News conference for Carson Air (A15P0081)
Opening remarks

Kathy Fox, TSB Chair
and
Jason Kobi, TSB Investigator-in-Charge
Richmond, British Columbia
2 November 2017

Check against delivery.

Kathy Fox

On Monday morning April 13, 2015, a Metro II turboprop departed Vancouver International airport on a cargo flight to Prince George, BC, only to disappear from air traffic control radar about 6 minutes after takeoff.

The crew provided no warning that something had gone wrong and, when the wreckage was discovered later that afternoon, TSB investigators had few initial clues about the cause of the accident. Both pilots died in the crash, and there were no voice or data recorders on board.

However, only a few weeks into the investigation, toxicology results received from the coroner showed that the captain had a blood alcohol content of 0.24, meaning he had consumed a significant amount of alcohol on the day of the occurrence.

I recognize that this is … sensitive personal information, especially for the families of those involved. But once this fact was known, it became part of our investigation. What we learned has nationwide implications, ultimately leading to the recommendation we are issuing today:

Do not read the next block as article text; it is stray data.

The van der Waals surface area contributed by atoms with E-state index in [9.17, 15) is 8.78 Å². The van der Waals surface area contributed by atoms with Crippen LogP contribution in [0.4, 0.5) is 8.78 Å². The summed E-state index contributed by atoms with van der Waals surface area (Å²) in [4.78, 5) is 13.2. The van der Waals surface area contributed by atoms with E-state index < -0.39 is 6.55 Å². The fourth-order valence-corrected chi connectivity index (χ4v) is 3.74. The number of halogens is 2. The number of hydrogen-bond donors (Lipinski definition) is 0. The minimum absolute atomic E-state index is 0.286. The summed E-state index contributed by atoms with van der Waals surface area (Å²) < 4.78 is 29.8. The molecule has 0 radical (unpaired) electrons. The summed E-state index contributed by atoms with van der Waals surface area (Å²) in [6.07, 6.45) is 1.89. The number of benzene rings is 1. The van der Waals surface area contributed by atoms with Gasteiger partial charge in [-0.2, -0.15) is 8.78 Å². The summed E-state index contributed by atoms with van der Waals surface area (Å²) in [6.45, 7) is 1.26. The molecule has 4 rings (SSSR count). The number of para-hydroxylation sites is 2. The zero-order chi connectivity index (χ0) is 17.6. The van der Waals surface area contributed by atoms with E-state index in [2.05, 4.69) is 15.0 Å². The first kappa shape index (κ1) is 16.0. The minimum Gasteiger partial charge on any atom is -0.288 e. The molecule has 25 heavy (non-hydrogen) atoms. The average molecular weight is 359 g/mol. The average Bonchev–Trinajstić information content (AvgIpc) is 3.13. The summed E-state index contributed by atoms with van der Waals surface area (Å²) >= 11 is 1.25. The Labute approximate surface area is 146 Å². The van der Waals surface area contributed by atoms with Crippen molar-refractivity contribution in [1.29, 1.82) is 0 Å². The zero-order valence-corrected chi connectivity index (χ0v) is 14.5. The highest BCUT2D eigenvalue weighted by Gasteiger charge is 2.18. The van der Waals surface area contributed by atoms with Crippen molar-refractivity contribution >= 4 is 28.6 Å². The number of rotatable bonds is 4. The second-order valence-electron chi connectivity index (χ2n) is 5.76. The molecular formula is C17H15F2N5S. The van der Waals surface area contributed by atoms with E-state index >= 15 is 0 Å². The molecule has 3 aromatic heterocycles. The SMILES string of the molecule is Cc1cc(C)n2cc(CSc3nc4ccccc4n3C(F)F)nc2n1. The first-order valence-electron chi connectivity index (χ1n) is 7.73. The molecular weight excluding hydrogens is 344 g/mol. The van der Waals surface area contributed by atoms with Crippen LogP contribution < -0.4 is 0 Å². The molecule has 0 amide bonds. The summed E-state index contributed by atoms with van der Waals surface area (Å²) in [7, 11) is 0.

That is, for Transport Canada to work with the aviation industry and employee representatives to develop requirements for a comprehensive substance-abuse program—including drug and alcohol testing—to reduce the risk of on-the-job impairment for those in safety-sensitive positions.

I'll talk more about that recommendation in a few minutes, but first, I'll turn things over to Jason Kobi, the investigator in charge. He will walk you through the events of that day, explaining what we know, what we may never know, and why we think the flight may have ended the way it did.

Jason Kobi

Thank you, Kathy.

On the morning in question, the pilot and co-pilot arrived at work, attended to pre-flight duties such as preparing the flight plan and loading the cargo, and chatted with other company pilots. It seemed like a typical start to a typical day. No one reported any unusual behavior, from either pilot.

Shortly after takeoff, just a few minutes after 7 a.m., the aircraft climbed through 7500 feet, and at 7:08 the crew acknowledged clearance to climb to their cruising altitude of 20 000 feet.

And then: nothing. 80 seconds after that final conversation with air traffic control, the aircraft disappeared from radar.

There was no cockpit voice recorder or flight data recorder on board. The TSB has previously stated on numerous occasions that the lack of hard data significantly undermines our ability to determine what happened in an accident, and this case was no different. As a result, we spent months scouring wreckage, weather reports, air-traffic control logs and maintenance and company personnel records—all to rule out as many possibilities as we could.